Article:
Biosecurity practices minimize the risk of introducing and spreading infectious diseases or disease-causing pathogens into fish farm facilities, as well as to other sites and other susceptible species. Good biosecurity not only safeguards fish health, but also helps to ensure food supply safety, and protects the economic investment and reputation of the fish farm. Biosecurity should be part of any aquaculture facility’s management plan, and includes three interrelated tenets:
- Animal Management
- Pathogen Management
- People Management
Biosecurity practices start with obtaining fish stock. Procuring eggs and broodstock from trustworthy sources with their own biosecurity infrastructure is the first step to raising healthy, disease-free fish. Learn as much about new sources of stock as possible, including any examinations, testing, or treatments the fish have undergone. Good fish farming practices, including active management of water quality and systems and providing adequate nutrition, will facilitate health and prevent disease in stock populations. Conditions that stress the fish or injure fish will weaken fish immunity to pathogens. Finally, new stock should be fully quarantined from other fish in the facility to safeguard against spreading possible diseases unintentionally introduced by new stock.
Pathogen management starts at the water source and ensuring it is tested and safe. City or regional water sources or deep wells often harbor fewer pathogens and contaminants than surface water or shallow wells. Pathogens may also enter facilities in the air, on equipment, or on people’s hands and shoes. Specific diseases and pathogens discovered on the farm may require depopulation, as well as reporting to local, state and federal authorities.
At the PAES W.A.T.E.R. fish farming research facility in Apopka, Fla., the staff work to maintain the health of their fish population and minimize pathogens in their stock by sampling and testing fish on a regular basis.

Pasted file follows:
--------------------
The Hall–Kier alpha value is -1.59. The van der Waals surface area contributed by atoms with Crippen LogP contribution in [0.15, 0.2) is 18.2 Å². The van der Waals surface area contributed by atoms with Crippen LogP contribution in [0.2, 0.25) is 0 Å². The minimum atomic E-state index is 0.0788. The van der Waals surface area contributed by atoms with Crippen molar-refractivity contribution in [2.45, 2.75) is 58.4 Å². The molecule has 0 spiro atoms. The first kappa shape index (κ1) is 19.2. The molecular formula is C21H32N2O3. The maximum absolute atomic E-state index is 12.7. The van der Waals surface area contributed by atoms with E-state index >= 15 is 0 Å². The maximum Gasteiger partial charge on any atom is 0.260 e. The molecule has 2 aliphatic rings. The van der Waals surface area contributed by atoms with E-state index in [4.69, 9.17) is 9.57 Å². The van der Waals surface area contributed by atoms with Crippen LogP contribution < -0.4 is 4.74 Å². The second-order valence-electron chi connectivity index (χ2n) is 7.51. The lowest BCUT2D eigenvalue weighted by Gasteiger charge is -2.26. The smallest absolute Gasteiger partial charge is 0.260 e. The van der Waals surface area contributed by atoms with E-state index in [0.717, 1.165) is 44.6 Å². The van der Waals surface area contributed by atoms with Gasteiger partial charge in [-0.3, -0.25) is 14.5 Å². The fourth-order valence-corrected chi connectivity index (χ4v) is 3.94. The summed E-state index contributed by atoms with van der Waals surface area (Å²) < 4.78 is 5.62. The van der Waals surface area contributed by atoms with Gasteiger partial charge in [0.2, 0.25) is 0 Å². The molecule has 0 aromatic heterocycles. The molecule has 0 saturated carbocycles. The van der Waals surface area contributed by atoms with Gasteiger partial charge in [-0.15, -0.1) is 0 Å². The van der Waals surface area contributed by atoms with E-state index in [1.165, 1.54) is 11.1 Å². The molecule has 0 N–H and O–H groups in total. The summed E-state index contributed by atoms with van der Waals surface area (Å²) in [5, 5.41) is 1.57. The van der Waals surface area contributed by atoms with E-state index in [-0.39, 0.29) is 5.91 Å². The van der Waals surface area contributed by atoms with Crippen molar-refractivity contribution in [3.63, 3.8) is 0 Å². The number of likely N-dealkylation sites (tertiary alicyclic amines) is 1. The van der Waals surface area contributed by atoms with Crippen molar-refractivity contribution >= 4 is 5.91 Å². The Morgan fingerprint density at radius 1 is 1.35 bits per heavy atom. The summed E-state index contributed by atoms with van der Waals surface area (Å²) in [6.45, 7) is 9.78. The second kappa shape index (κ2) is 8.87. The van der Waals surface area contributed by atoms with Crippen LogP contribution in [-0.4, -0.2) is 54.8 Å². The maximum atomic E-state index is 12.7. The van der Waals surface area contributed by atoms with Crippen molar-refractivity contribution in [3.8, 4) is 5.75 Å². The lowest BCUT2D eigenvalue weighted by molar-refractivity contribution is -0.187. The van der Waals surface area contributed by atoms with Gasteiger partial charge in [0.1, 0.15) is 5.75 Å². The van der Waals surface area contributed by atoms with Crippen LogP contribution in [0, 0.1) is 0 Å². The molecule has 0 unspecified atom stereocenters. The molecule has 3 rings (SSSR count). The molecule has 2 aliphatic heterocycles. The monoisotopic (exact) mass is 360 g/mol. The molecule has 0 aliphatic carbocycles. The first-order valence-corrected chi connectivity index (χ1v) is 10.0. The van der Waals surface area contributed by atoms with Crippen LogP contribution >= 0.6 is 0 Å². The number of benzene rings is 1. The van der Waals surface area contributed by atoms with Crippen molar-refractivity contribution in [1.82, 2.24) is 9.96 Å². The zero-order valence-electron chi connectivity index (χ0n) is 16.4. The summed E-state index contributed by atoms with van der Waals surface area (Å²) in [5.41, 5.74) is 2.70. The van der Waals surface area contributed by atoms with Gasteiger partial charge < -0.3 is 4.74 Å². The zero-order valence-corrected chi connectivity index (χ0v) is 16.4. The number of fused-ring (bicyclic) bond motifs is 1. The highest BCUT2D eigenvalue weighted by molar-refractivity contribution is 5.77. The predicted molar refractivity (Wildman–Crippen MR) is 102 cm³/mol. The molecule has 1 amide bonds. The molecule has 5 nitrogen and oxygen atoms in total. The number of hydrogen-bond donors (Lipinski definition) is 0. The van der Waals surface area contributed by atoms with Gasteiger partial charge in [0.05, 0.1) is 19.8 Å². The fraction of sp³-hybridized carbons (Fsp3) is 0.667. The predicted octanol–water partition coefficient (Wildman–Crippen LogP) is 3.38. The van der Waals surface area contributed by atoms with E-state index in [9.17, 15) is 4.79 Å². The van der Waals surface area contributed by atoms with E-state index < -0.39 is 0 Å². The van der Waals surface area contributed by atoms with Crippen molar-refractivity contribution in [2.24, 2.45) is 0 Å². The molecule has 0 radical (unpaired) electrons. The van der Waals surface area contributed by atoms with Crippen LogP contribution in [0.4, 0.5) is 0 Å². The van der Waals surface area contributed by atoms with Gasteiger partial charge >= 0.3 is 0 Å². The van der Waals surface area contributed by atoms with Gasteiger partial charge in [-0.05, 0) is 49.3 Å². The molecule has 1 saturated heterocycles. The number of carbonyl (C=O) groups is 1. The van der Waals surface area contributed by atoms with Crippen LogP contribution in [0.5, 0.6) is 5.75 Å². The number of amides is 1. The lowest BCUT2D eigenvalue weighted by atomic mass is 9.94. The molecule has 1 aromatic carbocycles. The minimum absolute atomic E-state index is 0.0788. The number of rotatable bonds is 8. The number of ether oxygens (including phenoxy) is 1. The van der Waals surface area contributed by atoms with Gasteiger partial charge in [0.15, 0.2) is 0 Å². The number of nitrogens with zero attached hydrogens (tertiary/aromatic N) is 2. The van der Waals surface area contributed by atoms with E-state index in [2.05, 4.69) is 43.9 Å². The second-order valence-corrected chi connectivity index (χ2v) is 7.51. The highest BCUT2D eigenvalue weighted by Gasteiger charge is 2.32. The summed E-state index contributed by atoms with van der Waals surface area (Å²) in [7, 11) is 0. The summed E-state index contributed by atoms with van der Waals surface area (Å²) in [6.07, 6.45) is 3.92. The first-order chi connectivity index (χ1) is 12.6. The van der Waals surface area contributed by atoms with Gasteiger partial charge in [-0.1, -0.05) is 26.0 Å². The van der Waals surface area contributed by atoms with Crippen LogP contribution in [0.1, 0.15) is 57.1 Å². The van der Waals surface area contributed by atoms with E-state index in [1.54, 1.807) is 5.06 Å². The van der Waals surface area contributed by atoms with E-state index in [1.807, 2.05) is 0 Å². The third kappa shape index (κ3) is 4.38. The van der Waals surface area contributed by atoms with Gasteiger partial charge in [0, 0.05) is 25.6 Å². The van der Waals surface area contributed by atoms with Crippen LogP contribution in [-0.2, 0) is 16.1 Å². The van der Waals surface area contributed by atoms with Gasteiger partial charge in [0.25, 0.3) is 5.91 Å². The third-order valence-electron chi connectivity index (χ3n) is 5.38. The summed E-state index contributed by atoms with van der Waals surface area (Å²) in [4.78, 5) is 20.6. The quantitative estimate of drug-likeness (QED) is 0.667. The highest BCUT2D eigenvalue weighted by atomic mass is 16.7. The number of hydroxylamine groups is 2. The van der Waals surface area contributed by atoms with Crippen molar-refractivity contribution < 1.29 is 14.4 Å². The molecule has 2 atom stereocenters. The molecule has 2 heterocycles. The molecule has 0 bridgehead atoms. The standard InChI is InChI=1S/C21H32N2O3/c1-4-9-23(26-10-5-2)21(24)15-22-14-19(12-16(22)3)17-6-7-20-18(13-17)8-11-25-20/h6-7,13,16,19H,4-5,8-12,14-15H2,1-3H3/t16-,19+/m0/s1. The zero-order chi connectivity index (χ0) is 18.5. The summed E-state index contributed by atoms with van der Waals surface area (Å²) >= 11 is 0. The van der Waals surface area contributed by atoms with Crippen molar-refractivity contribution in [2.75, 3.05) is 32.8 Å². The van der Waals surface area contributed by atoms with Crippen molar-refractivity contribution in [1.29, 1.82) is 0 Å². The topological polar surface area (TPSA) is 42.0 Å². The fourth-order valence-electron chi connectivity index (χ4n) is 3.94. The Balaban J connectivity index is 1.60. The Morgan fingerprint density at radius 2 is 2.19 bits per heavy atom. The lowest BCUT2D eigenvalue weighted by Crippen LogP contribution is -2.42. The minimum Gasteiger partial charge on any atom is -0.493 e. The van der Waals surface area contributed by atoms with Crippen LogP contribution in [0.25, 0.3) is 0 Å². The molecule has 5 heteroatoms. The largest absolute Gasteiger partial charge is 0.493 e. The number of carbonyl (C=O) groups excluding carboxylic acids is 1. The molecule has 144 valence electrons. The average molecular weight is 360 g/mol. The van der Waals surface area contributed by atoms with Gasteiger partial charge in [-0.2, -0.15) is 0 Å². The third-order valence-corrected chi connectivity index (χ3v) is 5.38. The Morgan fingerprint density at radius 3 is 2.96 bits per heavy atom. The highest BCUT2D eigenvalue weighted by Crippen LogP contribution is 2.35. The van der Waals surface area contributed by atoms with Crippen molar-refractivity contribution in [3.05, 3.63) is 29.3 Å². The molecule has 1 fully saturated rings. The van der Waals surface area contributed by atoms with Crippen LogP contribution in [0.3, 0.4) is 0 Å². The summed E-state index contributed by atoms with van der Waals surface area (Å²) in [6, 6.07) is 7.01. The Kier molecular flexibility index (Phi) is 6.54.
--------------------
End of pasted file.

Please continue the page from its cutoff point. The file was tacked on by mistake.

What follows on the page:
"It is important to identify the potential pathogens that can affect the species of fish you are culturing, then design your biosecurity plan to target those pathogens," said Caroline Capobianco, a laboratory technician at PAES W.A.T.E.R. "The ultimate goal is to prevent them from ever entering the facility. It is also extremely important to find a veterinarian that works with fish and establish a relationship with them. Make a plan so that you know who to call and what to do if you ever have a pathogen outbreak."
Staff education and a team commitment to biosecurity ensures proper protocols are followed within the facility. Written rules for workers and visitors promote understanding and consistency. Visitors who’ve recently been on-site at another aquaculture facility should be considered risky. Handwashing stations, disinfecting footbaths, showers, and vehicle and net disinfection can minimize the spread of pathogens between fish populations within the facility. Ongoing education for staff will keep them updated on the latest diseases and updates to biosecurity rules and processes.
Creating a Biosecurity Plan
There is no one-size-fits-all plan for biosecurity that can be followed by every facility, as each will have its own unique infrastructure and risks to manage. When developing your biosecurity plan, consider the following:
- Regulatory requirements and purpose
- Major pathogen transmission routes into and out of the facility
- Major disease risks
- Facility layout
- Staff and employee protocols
- Implementation specifics
- Review cycles and ongoing training
A solid biosecurity plan will not guarantee that your fish farm is free of pathogens, but can help reduce the risk of spreading diseases that can greatly impact fish farm populations.
For a more in-depth primer on biosecurity, explore Biosecurity in Aquaculture, Part 1 published by the Southern Regional Aquaculture Center.